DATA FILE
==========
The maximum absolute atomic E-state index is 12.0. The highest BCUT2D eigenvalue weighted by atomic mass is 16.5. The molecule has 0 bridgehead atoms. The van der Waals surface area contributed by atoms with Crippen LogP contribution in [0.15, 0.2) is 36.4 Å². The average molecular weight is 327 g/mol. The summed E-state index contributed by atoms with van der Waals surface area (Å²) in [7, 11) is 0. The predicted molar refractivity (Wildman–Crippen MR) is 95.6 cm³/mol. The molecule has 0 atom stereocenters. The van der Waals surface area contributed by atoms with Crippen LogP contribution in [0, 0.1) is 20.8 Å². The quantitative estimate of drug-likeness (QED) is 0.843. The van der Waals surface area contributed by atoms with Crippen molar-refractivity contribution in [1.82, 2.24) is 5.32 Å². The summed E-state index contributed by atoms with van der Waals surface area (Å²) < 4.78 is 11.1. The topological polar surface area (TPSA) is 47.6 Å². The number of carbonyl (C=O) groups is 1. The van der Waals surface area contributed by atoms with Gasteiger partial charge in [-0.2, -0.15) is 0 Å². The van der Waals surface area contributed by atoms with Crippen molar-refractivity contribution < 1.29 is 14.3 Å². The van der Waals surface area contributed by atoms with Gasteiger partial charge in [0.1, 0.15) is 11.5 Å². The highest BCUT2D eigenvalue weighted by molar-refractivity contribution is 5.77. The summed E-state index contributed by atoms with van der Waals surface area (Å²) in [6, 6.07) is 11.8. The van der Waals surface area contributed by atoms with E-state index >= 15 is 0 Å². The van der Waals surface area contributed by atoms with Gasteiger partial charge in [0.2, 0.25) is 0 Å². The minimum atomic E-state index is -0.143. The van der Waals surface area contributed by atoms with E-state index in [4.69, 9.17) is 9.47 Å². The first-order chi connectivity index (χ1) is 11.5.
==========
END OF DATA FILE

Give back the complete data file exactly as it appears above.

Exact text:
The maximum absolute atomic E-state index is 12.0. The highest BCUT2D eigenvalue weighted by atomic mass is 16.5. The molecule has 0 bridgehead atoms. The van der Waals surface area contributed by atoms with Crippen LogP contribution in [0.15, 0.2) is 36.4 Å². The average molecular weight is 327 g/mol. The summed E-state index contributed by atoms with van der Waals surface area (Å²) in [7, 11) is 0. The predicted molar refractivity (Wildman–Crippen MR) is 95.6 cm³/mol. The molecule has 0 atom stereocenters. The van der Waals surface area contributed by atoms with Crippen LogP contribution in [0, 0.1) is 20.8 Å². The quantitative estimate of drug-likeness (QED) is 0.843. The van der Waals surface area contributed by atoms with Crippen molar-refractivity contribution in [1.82, 2.24) is 5.32 Å². The summed E-state index contributed by atoms with van der Waals surface area (Å²) < 4.78 is 11.1. The topological polar surface area (TPSA) is 47.6 Å². The number of carbonyl (C=O) groups is 1. The van der Waals surface area contributed by atoms with Gasteiger partial charge in [-0.2, -0.15) is 0 Å². The van der Waals surface area contributed by atoms with Crippen molar-refractivity contribution < 1.29 is 14.3 Å². The van der Waals surface area contributed by atoms with Gasteiger partial charge in [0.1, 0.15) is 11.5 Å². The highest BCUT2D eigenvalue weighted by molar-refractivity contribution is 5.77. The summed E-state index contributed by atoms with van der Waals surface area (Å²) in [6, 6.07) is 11.8. The van der Waals surface area contributed by atoms with E-state index >= 15 is 0 Å². The van der Waals surface area contributed by atoms with Gasteiger partial charge in [0.2, 0.25) is 0 Å². The minimum atomic E-state index is -0.143. The van der Waals surface area contributed by atoms with E-state index in [4.69, 9.17) is 9.47 Å². The first-order chi connectivity index (χ1) is 11.5.